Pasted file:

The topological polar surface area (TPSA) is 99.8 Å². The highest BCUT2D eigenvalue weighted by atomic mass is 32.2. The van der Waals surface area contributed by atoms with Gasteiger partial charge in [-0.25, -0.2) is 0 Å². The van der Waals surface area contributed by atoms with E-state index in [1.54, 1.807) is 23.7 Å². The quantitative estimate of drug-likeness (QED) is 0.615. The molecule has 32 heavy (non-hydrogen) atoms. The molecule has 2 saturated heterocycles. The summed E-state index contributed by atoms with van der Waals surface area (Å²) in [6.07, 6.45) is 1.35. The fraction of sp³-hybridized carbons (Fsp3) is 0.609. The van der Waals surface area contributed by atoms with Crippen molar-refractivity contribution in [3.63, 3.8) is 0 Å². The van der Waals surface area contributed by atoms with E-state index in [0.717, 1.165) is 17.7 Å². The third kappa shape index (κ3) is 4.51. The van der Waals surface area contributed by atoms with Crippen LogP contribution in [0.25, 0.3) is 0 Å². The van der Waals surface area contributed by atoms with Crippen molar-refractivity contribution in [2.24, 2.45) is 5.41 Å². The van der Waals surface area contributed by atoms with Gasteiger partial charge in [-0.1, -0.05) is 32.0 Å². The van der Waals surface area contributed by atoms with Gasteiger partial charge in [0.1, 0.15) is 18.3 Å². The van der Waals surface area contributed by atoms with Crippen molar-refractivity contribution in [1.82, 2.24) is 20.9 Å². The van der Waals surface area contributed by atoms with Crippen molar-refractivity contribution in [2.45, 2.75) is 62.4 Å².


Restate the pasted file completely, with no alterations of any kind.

The topological polar surface area (TPSA) is 99.8 Å². The highest BCUT2D eigenvalue weighted by atomic mass is 32.2. The van der Waals surface area contributed by atoms with Gasteiger partial charge in [-0.25, -0.2) is 0 Å². The van der Waals surface area contributed by atoms with E-state index in [1.54, 1.807) is 23.7 Å². The quantitative estimate of drug-likeness (QED) is 0.615. The molecule has 32 heavy (non-hydrogen) atoms. The molecule has 2 saturated heterocycles. The summed E-state index contributed by atoms with van der Waals surface area (Å²) in [6.07, 6.45) is 1.35. The fraction of sp³-hybridized carbons (Fsp3) is 0.609. The van der Waals surface area contributed by atoms with Crippen molar-refractivity contribution in [3.63, 3.8) is 0 Å². The van der Waals surface area contributed by atoms with E-state index in [0.717, 1.165) is 17.7 Å². The third kappa shape index (κ3) is 4.51. The van der Waals surface area contributed by atoms with Crippen LogP contribution in [0.25, 0.3) is 0 Å². The van der Waals surface area contributed by atoms with Crippen molar-refractivity contribution in [2.24, 2.45) is 5.41 Å². The van der Waals surface area contributed by atoms with Gasteiger partial charge in [-0.1, -0.05) is 32.0 Å². The van der Waals surface area contributed by atoms with Gasteiger partial charge in [0.1, 0.15) is 18.3 Å². The van der Waals surface area contributed by atoms with Crippen molar-refractivity contribution in [1.82, 2.24) is 20.9 Å². The van der Waals surface area contributed by atoms with Crippen molar-refractivity contribution in [2.45, 2.75) is 62.4 Å².